Limited rainfall since March has led to developing moisture deficits across parts of Liberia, Cote d’Ivoire, and southern Guinea.
Central Asia Weather Hazards
REACH calculated the areas more likely to have WASH needs basing the estimation on the data collected between February and March 2017 with the Area of Knowledge (AoK) approach, using the following methodology.
The indicator was created by averaging the percentages of key informants (KIs) reporting on the following for specific settlements:
By Sanne Boswijk
Conflict and desperate hunger are driving families to marry off their daughters to secure precious cows, despite the girls having to forfeit their education
Gethin Chamberlain in Rumbek
Down a red dirt road on the outskirts of Rumbek, a sprawling town at the heart of the world’s youngest country, a small herd of white cattle plods southwards. Evening is fast approaching and the cattle cast long shadows.
East Africa faces a massive humanitarian crisis. It threatens the lives and livelihoods of millions of people. Severe drought and violent conflict fuel food insecurity. Caritas is striving to respond to enormous challenges across the region.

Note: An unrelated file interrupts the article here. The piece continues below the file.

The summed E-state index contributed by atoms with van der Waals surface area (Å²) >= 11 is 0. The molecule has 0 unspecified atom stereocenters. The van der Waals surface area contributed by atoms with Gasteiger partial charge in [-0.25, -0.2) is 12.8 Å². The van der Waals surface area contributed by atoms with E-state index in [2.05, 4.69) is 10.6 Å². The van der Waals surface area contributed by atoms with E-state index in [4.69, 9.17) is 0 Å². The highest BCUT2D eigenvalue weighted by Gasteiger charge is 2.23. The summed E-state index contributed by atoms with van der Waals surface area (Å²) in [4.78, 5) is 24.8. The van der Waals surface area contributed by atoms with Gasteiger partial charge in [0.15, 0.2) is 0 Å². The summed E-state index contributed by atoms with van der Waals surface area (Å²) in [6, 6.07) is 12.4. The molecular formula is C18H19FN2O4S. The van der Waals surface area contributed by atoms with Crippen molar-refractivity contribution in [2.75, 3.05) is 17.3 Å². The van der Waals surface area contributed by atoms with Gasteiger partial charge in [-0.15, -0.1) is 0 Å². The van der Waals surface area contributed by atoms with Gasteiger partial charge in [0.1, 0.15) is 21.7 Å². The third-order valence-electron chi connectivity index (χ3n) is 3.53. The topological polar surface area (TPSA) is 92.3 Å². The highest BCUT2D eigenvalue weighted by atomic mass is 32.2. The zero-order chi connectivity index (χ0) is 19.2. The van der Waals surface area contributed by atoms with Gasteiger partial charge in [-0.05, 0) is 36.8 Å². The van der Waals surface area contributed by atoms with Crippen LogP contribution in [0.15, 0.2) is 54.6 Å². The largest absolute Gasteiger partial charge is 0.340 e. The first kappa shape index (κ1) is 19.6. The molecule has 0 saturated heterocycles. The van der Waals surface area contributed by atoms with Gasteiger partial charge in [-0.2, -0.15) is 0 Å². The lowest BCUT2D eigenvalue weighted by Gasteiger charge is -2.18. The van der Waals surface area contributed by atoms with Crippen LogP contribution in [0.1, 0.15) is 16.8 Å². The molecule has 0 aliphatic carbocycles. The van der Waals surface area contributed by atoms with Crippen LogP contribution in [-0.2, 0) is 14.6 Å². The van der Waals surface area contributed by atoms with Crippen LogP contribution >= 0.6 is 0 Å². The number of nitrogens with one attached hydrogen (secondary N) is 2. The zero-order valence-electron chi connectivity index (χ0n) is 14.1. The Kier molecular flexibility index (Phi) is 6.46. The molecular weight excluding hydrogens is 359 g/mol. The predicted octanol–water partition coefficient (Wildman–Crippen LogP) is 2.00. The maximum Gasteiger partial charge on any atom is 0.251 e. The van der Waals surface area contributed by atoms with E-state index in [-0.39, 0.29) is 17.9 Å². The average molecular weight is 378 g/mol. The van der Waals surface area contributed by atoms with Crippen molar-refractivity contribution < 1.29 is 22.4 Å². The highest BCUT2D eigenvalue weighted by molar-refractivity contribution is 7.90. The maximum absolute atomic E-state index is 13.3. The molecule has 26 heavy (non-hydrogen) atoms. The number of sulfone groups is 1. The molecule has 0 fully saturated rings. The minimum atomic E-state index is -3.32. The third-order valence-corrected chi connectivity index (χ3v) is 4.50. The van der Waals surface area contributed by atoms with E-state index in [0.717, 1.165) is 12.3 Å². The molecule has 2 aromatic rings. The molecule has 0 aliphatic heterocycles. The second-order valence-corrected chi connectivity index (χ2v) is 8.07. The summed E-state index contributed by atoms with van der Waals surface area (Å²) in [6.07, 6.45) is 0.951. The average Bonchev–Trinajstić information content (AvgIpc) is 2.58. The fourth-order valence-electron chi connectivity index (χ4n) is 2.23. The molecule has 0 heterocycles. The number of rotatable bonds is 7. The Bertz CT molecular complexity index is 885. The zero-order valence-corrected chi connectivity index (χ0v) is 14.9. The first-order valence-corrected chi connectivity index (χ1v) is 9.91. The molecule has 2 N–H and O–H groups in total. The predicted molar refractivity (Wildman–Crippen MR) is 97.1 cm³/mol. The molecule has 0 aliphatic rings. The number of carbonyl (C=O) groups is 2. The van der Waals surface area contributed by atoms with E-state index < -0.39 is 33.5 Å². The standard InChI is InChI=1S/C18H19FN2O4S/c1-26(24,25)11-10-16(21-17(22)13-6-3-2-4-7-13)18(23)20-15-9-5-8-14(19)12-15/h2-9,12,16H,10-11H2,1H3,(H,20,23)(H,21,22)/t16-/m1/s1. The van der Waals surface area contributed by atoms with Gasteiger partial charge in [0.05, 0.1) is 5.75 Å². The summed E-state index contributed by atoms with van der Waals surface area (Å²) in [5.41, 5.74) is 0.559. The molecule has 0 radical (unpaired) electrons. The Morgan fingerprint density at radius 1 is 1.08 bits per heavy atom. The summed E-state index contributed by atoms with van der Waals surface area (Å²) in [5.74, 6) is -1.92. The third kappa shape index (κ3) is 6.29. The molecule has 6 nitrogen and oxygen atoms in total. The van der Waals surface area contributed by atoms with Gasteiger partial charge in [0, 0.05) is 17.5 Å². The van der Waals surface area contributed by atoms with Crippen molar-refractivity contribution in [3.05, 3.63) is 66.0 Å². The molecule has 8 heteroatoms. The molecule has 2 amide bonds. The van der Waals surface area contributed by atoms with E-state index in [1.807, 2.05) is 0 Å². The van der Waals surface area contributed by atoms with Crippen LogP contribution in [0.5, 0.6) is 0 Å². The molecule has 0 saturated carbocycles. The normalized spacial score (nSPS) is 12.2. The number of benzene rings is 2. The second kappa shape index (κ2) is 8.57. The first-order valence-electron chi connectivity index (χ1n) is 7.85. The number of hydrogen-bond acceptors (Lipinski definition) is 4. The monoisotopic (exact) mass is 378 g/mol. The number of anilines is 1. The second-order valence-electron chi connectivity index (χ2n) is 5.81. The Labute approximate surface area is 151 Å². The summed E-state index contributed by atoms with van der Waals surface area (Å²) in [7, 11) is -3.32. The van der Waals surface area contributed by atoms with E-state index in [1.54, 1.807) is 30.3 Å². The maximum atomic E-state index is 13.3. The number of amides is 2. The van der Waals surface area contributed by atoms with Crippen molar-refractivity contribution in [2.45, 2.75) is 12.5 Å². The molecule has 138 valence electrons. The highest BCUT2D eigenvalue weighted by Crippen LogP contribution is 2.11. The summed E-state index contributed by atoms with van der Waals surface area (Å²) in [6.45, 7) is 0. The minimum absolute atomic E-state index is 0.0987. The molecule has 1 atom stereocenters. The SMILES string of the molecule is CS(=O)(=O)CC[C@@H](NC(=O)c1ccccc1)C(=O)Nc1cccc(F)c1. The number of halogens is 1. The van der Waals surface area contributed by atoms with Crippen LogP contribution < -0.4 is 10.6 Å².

Somalia, Ethiopia, Kenya, Uganda and South Sudan are suffering from severe drought. Areas such as central and southern Somalia have registered only a third of their usual seasonal rainfall. Conflict is forcing people from their homes and restricts humanitarian access. The insecurity prevents food production and drives prices higher.
Tripartite agreement signed for the voluntary return of Sudanese refugees from Chad and the return of Chadian refugees from Sudan.
Almost 15,000 suspected AWD cases, including 279 deaths, were reported in Sudan since August 2016, according to WHO and FMoH.
In South Kordofan about 3,000 people fled SPLM-N areas and arrived in government-controlled areas since January 2017.